The idea for “This Republic of Suffering” drew inspiration from an earlier Gilpin Faust book “Mother's of Invention: Women of the Slaveholding South in the Civil War.” That book was based on diaries and letters written to the Confederate government. What preoccupied the women was not war strategy, or the threat of emancipation. What they wrote about was death, the fear of death, the reality of death, and the cost of death to their society. Death was central in so many lives that Gilpin Faust concluded it transcended both the North and South.
With a death rate that claimed two per cent of the American population, equivalent to six million killed based on our current census, Gilpin Faust was quick to point out that collateral deaths, i.e. civilians and those killed in guerilla operations did not get figured into the estimates of those killed during four years of warfare. But the magnitude of the killing and deaths from disease raised numerous questions that she sought to answer in her book. Questions like how did the nation cope, how did people adapt to and understand the level of destruction, and as importantly, how does it impact and transform a nation? That, in turn, led to other questions such as the duty of the soldier, the meaning of loss, how to remember those who were lost, or how civilians dealt with their own bereavement.
Most historical change, according to Gilpin Faust, occurs over the course of decades or even centuries. The Civil War quickened the pace of those changes, including the assumption the national government bore responsibility and had an obligation to the dead. Following the war, the Federal government began a massive re-burial project of over 300,000 Union soldiers. But what was different about the new national cemeteries, that set them apart from Victorian prescriptions for park like settings in which to contemplate death, were the rigidly ordered placement of the headstones. Death in “a fundamental sense created the American nation by preserving it.”
Gilpin Faust related that her book responded to historical literature that we are all familiar with from an early age; the meaning of citizenship and liberty. We have “never really understood the price of war,” something we must do in order to understand when its "worth paying that price." Too often we are caught up in the immediacy and excitement without thinking about the consequences. Combatants on the other hand have always had to “grope with the realities of loss and commitment to a cause and hold that in balance that with their belief system. Society needs to contemplate what a war means and the price we pay when we make that decision. “Those who experienced war don’t let go of that experience.”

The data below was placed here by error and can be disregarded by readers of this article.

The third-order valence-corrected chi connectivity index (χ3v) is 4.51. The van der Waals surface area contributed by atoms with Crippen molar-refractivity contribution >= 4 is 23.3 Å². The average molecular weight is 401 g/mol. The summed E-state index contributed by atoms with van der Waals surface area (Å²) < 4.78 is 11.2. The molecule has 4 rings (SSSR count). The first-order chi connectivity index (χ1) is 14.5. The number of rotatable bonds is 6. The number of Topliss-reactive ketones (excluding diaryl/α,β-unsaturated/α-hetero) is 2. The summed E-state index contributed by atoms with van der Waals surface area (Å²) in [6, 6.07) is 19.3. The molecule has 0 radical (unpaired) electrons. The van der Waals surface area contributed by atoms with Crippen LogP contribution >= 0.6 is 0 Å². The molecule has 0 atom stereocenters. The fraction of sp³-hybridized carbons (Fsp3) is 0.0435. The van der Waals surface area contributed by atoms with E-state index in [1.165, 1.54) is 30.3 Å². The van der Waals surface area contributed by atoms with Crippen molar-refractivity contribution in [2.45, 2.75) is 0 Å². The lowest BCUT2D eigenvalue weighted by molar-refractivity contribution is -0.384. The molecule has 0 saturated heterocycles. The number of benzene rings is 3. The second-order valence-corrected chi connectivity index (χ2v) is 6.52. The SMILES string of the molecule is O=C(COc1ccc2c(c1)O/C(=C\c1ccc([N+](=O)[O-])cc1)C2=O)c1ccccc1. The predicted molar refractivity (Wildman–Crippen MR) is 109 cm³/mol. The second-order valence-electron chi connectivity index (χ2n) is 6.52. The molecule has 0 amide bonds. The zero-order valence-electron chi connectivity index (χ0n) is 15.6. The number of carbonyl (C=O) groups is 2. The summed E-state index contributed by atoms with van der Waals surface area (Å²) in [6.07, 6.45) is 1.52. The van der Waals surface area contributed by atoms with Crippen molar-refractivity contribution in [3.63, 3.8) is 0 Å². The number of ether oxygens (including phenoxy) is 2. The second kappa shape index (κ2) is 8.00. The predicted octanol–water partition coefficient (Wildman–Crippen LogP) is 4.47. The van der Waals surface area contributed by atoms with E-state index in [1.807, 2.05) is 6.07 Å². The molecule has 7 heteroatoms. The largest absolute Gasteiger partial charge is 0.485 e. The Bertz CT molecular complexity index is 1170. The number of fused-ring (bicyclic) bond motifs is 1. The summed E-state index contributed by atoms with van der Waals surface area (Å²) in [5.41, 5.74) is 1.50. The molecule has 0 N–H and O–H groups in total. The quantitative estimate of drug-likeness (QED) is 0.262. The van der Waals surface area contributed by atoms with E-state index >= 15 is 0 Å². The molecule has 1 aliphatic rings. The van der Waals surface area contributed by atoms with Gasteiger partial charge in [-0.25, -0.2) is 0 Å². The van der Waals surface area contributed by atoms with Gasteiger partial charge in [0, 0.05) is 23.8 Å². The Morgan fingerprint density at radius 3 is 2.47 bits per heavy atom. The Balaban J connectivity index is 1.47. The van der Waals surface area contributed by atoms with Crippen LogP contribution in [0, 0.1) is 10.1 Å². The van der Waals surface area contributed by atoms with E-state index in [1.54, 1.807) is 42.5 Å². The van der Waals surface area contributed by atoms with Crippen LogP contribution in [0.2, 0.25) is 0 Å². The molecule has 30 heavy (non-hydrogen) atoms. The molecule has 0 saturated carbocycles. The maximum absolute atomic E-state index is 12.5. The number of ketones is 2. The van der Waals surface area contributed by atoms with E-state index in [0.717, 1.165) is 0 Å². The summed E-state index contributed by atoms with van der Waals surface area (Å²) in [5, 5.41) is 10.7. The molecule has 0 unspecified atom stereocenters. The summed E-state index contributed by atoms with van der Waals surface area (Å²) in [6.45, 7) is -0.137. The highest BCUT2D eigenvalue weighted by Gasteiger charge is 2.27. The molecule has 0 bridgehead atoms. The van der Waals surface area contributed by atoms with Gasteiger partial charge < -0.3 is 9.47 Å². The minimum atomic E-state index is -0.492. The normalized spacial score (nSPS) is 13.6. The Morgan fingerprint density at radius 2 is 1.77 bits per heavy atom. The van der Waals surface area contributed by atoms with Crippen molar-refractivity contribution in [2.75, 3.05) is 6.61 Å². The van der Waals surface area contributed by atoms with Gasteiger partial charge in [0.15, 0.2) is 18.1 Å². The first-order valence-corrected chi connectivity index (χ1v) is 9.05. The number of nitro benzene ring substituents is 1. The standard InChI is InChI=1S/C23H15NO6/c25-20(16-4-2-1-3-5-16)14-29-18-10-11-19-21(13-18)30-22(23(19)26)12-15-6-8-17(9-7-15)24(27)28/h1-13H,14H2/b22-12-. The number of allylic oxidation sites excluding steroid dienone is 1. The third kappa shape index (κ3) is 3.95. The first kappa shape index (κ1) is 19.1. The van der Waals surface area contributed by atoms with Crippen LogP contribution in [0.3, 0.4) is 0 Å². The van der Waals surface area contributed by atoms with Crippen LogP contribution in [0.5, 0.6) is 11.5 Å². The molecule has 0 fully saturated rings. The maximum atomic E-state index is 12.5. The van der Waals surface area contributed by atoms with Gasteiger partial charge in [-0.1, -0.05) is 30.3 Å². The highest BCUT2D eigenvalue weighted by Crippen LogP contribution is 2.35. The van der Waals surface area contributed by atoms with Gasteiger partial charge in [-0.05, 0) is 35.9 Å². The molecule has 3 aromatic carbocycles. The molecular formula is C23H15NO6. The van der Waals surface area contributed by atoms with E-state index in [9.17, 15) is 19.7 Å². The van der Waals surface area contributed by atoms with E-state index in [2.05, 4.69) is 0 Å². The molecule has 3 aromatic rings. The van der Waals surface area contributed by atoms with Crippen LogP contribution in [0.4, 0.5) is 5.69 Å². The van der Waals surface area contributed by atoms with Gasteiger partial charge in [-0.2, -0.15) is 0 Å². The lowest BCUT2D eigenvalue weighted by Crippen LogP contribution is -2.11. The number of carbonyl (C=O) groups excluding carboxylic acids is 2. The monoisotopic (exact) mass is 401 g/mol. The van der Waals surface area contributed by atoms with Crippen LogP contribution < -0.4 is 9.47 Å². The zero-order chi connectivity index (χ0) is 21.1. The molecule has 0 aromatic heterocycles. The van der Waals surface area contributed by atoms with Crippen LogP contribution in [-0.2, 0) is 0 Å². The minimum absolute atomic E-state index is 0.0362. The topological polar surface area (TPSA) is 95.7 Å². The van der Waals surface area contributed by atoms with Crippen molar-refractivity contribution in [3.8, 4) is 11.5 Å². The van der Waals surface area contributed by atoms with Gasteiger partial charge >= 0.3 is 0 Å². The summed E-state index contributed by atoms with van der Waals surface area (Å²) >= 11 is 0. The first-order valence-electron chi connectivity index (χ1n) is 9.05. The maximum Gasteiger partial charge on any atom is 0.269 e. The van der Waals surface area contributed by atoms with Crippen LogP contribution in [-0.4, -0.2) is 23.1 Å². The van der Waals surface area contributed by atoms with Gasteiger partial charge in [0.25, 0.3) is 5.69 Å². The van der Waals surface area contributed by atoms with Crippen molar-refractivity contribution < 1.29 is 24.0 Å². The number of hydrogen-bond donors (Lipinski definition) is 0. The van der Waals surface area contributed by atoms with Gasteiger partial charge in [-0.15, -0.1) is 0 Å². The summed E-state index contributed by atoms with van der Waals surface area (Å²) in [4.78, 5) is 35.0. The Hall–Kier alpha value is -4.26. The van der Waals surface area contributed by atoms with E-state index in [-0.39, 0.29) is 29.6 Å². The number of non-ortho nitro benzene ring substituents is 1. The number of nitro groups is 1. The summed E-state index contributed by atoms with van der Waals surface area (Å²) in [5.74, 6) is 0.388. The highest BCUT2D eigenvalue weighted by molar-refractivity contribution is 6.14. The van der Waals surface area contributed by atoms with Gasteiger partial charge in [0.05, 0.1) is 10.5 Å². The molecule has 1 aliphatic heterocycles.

Thursday, June 12, 2008
I need a 36-hour day. The post I intended for today, a synopsis of the Washington Post Book Club seminar featuring Drew Gilpin Faust, Geraldine Brooks, and Walter McDougall, is still floating around in my brain, so I’m offering this story told by Geraldine.
Geraldine Brooks is Australian, a journalist by trade, and met her husband Tony “Confederates in the Attic” Horwitz while on assignment in Bosnia, or maybe it was Baghdad. I can’t recall, but their romance blossomed while both were covering one of the world’s hot spots. Australian history, according to Geraldine, is different from American history, in that the former glorifies failure. Explorers who fail and die in pursuit of their objective are deified. Those who succeed are dismissed out of hand. Gallipoli takes center place on the altar of that nation.
When she visited her husband’s boyhood home and saw a mural of Pickett’s Charge painted on a bedroom wall, Geraldine came to the quick realization that her marriage would somehow be unique, one steeped in the past. Her 2006 Pulitzer Prize winner “March,” begins with the battle of Ball’s Bluff and that’s apropos, because she and Tony live a short distance from the battlefield. That marriage would continue on a unique path was spelled out in her recollection of a first meeting with Drew Gilpin Faust, when she, Tony, and Drew attended the reburial of Stonewall Jackson’s horse at Virginia Military Institute.
Comment from Reader:
Loved the title of your post so much I decided to use a similar one for mine: “Hey, Where Can I Find A Man Like That?” I just started reading the History of the 20th Massachusetts. It’s very interesting. I only hope you won’t mind the coffee stain on page twelve. By the way, I left your favorite pillow and blanket on the couch just to make certain you’re comfortable tonight.
Tuesday, June 10, 2008
I didn’t reach my goal of finishing “Throes of Democracy” before the Washington Post book seminar I’ll be attending on June 10th. I’ve made it up to Lincoln’s election, so I’ve covered 33 of the 50 years the book encompasses. Hopefully I’ll have something written on the thoughts of Drew Gilpin Faust, Walter McDougall, and Gwendolyn Brooks, shortly afterwards, or at least in the next ten years at the current rate I’m going with other subject matters.
I’m planning to write a mult-part post on the Battle of Shepherdstown, which took place on September 20, 1862 and in which the 18th Massachusetts Infantry was involved, having visited the area again two months ago. I’ll be plugging efforts to preserve the battlefield, which is in very serious jeopardy of being lost to a developer’s plan to build houses, a plan buoyed by a favorable decision from the West Virginia Supreme Court. Again, there’ll be more on this later, but a quick plug for Thomas McGrath’s book “Shepherdstown: Last Clash of the Antietam Campaign September 19 – 20, 1862." This is THE definitive book on the battle, because, quite simply, it’s the only book devoted exclusively to the battle. I know, people are probably scratching their heads about the Battle of Shepherdstown, but it was eerily similar to what transpired at Balls Bluff and occurred eleven months to the day after Balls Bluff.